How do you reach the public considering that it is a user that is not digitized?
It used to be an audience that came to us as a referral, but of course 22 years later that has changed. We now have digital literacy and digital education in most schools and have focused on older people and people with disabilities and functional diversity.
What seriously worries me is that it is difficult for me to reach certain people who live on the fringes of our city or who have freely decided to live on these fringes, many times because they do not have this social and technological competence. Just today a person who lives 300 meters from the GóTIC approached me to tell me that all these years he had seen the posters, but until now he had not understood what we were doing here. Despite the fact that I participate in a weekly program on the local radio, I write for different media about digital education and technology issues, we spread through local billboards, we have a whole network of allies and people who help us spread the activities what we do here at góTIC, these people continue to exist.
Now with the good weather I want to recover the walks on the street to use the mobile phone and thus be more visible. This will make them approach me if they don't know me or talk about GóTIC, if they already identify me.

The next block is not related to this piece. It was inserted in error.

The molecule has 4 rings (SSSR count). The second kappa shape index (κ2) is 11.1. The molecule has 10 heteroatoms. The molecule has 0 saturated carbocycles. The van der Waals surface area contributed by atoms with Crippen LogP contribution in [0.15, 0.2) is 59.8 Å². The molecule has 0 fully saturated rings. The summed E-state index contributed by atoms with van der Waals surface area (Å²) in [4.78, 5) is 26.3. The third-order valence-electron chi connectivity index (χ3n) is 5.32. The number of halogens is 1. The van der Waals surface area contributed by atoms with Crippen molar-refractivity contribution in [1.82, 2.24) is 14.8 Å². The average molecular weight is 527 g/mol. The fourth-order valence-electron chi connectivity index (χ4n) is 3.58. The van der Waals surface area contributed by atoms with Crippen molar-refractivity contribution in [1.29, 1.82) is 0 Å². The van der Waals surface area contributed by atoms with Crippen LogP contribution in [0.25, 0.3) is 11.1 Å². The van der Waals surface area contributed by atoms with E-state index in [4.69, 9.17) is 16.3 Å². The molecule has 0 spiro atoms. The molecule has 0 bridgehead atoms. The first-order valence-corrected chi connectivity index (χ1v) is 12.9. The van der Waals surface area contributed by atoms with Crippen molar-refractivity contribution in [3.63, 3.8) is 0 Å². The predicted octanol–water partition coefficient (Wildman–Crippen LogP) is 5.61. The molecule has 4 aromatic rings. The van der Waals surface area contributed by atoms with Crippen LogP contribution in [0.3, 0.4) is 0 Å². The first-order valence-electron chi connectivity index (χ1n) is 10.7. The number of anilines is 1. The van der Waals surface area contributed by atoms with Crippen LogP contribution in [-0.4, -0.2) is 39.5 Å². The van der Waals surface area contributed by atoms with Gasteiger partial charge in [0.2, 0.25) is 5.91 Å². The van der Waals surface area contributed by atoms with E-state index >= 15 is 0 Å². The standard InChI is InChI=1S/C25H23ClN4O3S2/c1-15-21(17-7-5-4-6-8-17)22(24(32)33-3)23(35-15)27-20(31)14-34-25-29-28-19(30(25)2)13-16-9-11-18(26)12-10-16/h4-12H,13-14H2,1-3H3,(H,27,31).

"At góTIC we try to listen a lot. We are attentive in the accompaniment and in our regular meetings»
I guess having a variety of activities is a good hook to attract female users...
Sometimes we organize an activity that we consider any citizen should be competent in that area and we punch. On the other hand, the ones we offer because it's our turn are in high demand and we have to schedule new editions. What we at góTIC try to do is listen a lot. In the accompaniment we have attentive ears and also in the micro-spaces, in our regular assemblies. Here we invite people who have participated in góTIC to come to share their experience and this allows us to validate whether expectations have been met and we can also detect new needs or interests.
"If in 2001 they wanted to learn how to operate a computer, in 2023 they want to know more about mobile phones"
And what are the most popular activities?
If in 2001 they wanted to learn how to operate the computer, in 2023 they want to know more about mobile phones. Users want to make more social and playful use of specific applications. Once they understand this ecosystem of applications, concern for security and privacy appears, for example how do I make a secure purchase, how do I protect my digital identity... and it's like an expansive wave of needs.
What do you value most about your work as a facilitator?
The people. They have helped me become who I am through all of this shared history from day to day. In the assemblies we do a dynamic presentation and there are people who say "I've been coming to góTIC for 17 years" and at that moment you realize that during those years you've been through that person's life and they've been through yours. I am also grateful to the political leaders who, despite the changes in mandate, have defended what we are doing here and have invested resources in difficult economic times because they deeply believed in the social contribution by giving it recognition.